Caravels - Caravels [7-inch] (Cover Artwork)
Staff Pick

Caravels

Caravels: Caravels [7-inch]

Caravels [7-inch] (2011)

Topshelf


4
Caravels' 2010 EP, Floorboards, was an incredibly promising–albeit dense as hell–release that finally started to garner the band some well-deserved attention. With this followup 7" single and debut for the continually excellent Topshelf Records, the band is really proving all that mettle...

Caravels' 2010 EP, Floorboards, was an incredibly promising–albeit dense as hell–release that finally started to garner the band some well-deserved attention. With this followup 7" single and debut for the continually excellent Topshelf Records, the band is really proving all that mettle of hype is worth something.

This self-titled 7" offers two indelibly emotional and intricate songs that, while allowing Caravels to be pinned down by the modern screamo sphere as much as ever, also push them to the forefront of such a movement. Sure, the similarities to those peers can be a bit heavy–"Dream Beaver" opens with bouncy, optimistic chords akin to Comadre's "King Jeremy", while post-rock tones in "Girth Impression" recall Envy's recent work and its heartwrenching, finishing start-stops sound like something off of Pianos Become the Teeth's Old Pride.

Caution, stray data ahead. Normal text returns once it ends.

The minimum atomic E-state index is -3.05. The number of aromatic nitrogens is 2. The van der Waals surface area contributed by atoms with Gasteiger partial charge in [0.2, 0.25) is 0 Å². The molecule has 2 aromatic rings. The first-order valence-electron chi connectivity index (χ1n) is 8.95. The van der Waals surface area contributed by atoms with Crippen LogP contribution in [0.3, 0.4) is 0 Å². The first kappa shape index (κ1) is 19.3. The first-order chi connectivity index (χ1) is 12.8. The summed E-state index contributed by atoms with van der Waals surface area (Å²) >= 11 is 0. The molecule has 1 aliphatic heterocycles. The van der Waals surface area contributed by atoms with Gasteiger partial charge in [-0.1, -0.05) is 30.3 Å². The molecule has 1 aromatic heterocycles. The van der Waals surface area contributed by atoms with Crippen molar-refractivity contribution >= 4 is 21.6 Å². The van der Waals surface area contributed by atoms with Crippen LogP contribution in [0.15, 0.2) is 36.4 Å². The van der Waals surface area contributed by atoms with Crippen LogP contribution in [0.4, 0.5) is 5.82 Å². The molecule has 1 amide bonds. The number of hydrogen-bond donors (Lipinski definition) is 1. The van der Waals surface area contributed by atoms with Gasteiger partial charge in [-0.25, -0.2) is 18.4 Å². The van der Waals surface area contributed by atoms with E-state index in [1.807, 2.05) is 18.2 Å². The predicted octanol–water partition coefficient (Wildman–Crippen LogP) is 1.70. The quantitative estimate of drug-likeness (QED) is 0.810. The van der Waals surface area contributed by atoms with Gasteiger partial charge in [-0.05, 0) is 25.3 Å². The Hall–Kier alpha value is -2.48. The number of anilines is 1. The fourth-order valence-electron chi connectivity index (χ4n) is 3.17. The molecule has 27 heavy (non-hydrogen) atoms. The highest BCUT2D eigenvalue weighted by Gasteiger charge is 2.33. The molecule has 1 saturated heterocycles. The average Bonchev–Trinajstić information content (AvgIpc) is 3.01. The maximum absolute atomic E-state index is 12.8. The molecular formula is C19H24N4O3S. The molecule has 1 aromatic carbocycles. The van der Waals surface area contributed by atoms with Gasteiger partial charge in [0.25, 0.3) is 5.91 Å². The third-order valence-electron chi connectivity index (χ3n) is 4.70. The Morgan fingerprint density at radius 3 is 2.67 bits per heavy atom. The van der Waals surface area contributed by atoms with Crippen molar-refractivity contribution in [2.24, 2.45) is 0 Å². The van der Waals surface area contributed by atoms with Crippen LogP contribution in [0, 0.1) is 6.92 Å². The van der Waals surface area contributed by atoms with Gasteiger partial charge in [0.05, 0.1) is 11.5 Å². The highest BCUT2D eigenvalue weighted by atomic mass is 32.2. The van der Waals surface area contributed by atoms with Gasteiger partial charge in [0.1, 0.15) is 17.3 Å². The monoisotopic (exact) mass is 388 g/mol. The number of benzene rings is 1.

While those bands give you a good idea of the band's sound and scope, in between is eight minutes of rather stunning, dynamic and unpredicatable turns that are all Caravels', from the circling guitar lines and octaves suddenly dangled by "Dream Beaver" after a slightly more spazzy first phase, to the repetitive hook gushing in all corners of "Girth Impression" ("It was a mess but it was ours. / It wasn't emptiness. / It was a mess but it was ours, / it was ours to fix."). It's an almost constant, stunning anxiety propelled by murmured guitar intricacies, twinkles and overall brilliant layering while Mike Roeslein's afflicted shout jumps just above the edges. There's a gripping, subtle melodicism and control to how these tracks flow, and never once it does it lose one's attention.

Caravels more or less nail it on this 7". While the idea of a new "screamo revival" is pretty debatable (maybe there just wasn't a built-in webzine infrastructure so willing to extensively cover bands like City of Caterpillar and Portraits of Past a decade ago?), Caravels is championing the newest breed quite finely.

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Caravels - Caravels EP by Alter The Press